The bells that toll for Tivoli

BALTIMORE CLIMPSES

September 05, 1995|By Gilbert Sandler

If you are in Bolton Hill any evening around 7 p.m. you will hear the notes of the ancient hymn "De Profundis" sounded out by the bells of Corpus Christi church at Mt. Royal and Lafayette avenues.

The bells mourn the loss of the congregants who drowned July 25, 1883, at a church picnic at Tivoli Beach, down the Patapsco (where Sparrows Point is today). Those innocent picnickers, on an outing to raise money for the fledgling church founded a year earlier, were attempting to board a barge for the moonlight ride back to Baltimore, when the pier they were standing on collapsed.

Sixty-three people sank to their death -- 34 women, 23 children, six men. The city was plunged into mourning.

Tivoli, also known as Holly Grove, was about 15 miles below Baltimore. It was a favorite spot for family outings, offering fine bathing, plenty of shade only a short and pleasant ride from the inner harbor. Early that Sunday morning the picnickers boarded a barge, bearable for a short trip.

Perhaps because the waning moon would not rise until 9 p.m. and the young people wanted a moonlight sail home, the barge was not due to leave the wharf at Tivoli until between 9 and 10 p.m. Reading the account more than a century later, one can understand how tired and sleepy the young mothers and children must have been, and why they crowded the wharf when they saw the tug and the barge approaching.

Newspaper accounts reported that between 200 and 300 people rushed onto the wooden pier. There was an ominous cracking of boards, an agonizing moment as the structure swayed and sagged and then in an instant collapsed and sank, taking those on it into the dark waters.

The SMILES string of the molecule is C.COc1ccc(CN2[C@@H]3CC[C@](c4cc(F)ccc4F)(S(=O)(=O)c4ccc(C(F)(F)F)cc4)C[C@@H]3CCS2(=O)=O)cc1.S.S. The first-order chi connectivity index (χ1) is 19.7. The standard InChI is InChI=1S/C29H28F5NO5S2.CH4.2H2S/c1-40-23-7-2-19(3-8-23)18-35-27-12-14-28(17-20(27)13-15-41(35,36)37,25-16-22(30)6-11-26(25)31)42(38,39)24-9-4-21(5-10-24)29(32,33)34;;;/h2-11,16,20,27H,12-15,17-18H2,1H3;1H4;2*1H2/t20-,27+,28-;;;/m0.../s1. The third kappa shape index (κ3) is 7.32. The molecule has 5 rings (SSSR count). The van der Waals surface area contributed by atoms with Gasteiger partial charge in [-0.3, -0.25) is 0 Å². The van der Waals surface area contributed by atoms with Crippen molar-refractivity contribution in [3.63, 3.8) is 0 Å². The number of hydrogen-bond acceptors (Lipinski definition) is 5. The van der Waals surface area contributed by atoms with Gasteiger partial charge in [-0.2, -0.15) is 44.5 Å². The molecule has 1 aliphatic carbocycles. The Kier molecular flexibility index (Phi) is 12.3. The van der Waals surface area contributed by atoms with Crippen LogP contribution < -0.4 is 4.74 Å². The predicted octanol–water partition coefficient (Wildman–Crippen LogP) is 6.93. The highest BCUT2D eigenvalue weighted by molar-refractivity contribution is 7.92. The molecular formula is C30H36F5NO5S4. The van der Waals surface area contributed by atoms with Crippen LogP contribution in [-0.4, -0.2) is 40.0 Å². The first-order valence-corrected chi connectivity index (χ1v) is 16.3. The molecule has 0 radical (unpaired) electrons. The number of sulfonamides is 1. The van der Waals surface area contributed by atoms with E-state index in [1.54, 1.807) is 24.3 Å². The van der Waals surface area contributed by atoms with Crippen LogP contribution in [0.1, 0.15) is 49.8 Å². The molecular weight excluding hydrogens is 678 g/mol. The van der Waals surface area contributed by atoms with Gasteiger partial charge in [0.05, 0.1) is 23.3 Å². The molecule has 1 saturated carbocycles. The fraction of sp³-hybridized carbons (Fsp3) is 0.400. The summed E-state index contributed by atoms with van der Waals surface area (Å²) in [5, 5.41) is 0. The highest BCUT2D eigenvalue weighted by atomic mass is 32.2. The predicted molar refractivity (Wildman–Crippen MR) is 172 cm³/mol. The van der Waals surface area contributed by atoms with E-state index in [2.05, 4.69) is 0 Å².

A year earlier, only a few days before her death, June 6, 1882, Louisa Carell Jenkins asked her children to erect a church in memory of their late father, Thomas Courtney Jenkins. The children accepted the challenge and brought into being the new Corpus Christi parish in Bolton Hill (then called "Depot").

The Jenkins family engaged one of the foremost church architects in America at the time, Patrick Charles Keeley, of Brooklyn, N.Y., and settled on a style called "decorated Gothic" of the early 13th century.

The church flourished until the early 1940s, then declined. It was renovated and rejuvenated in the 1950s and today is rich in history and ethnic diversity.

Next time you are in Bolton Hill in the early evening, listen for the haunting bells of "De Profundis." Think of the founders, of the matrtyrs of Tivoli, and of those who have carried on since and who have made Corpus Christi one of the city's most treasured legacies.

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